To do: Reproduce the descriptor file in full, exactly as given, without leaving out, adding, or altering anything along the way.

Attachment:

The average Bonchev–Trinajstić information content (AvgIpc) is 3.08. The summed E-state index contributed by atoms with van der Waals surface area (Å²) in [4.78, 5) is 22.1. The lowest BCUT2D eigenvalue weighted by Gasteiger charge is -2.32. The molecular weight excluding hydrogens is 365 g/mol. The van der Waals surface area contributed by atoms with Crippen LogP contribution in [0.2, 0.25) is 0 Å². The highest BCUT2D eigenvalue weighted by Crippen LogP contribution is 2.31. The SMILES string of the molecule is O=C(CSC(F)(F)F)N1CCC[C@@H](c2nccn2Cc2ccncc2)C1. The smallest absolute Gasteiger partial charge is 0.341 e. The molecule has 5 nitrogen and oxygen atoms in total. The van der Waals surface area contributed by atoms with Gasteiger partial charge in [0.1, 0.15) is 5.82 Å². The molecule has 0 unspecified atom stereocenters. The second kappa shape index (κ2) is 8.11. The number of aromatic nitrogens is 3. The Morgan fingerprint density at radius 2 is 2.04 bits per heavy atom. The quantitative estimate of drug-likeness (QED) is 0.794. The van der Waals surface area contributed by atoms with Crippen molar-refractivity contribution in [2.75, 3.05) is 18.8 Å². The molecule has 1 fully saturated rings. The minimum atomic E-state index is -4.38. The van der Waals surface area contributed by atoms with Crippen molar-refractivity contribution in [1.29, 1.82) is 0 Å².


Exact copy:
The average Bonchev–Trinajstić information content (AvgIpc) is 3.08. The summed E-state index contributed by atoms with van der Waals surface area (Å²) in [4.78, 5) is 22.1. The lowest BCUT2D eigenvalue weighted by Gasteiger charge is -2.32. The molecular weight excluding hydrogens is 365 g/mol. The van der Waals surface area contributed by atoms with Crippen LogP contribution in [0.2, 0.25) is 0 Å². The highest BCUT2D eigenvalue weighted by Crippen LogP contribution is 2.31. The SMILES string of the molecule is O=C(CSC(F)(F)F)N1CCC[C@@H](c2nccn2Cc2ccncc2)C1. The smallest absolute Gasteiger partial charge is 0.341 e. The molecule has 5 nitrogen and oxygen atoms in total. The van der Waals surface area contributed by atoms with Gasteiger partial charge in [0.1, 0.15) is 5.82 Å². The molecule has 0 unspecified atom stereocenters. The second kappa shape index (κ2) is 8.11. The number of aromatic nitrogens is 3. The Morgan fingerprint density at radius 2 is 2.04 bits per heavy atom. The quantitative estimate of drug-likeness (QED) is 0.794. The van der Waals surface area contributed by atoms with Crippen molar-refractivity contribution in [2.75, 3.05) is 18.8 Å². The molecule has 1 fully saturated rings. The minimum atomic E-state index is -4.38. The van der Waals surface area contributed by atoms with Crippen molar-refractivity contribution in [1.29, 1.82) is 0 Å².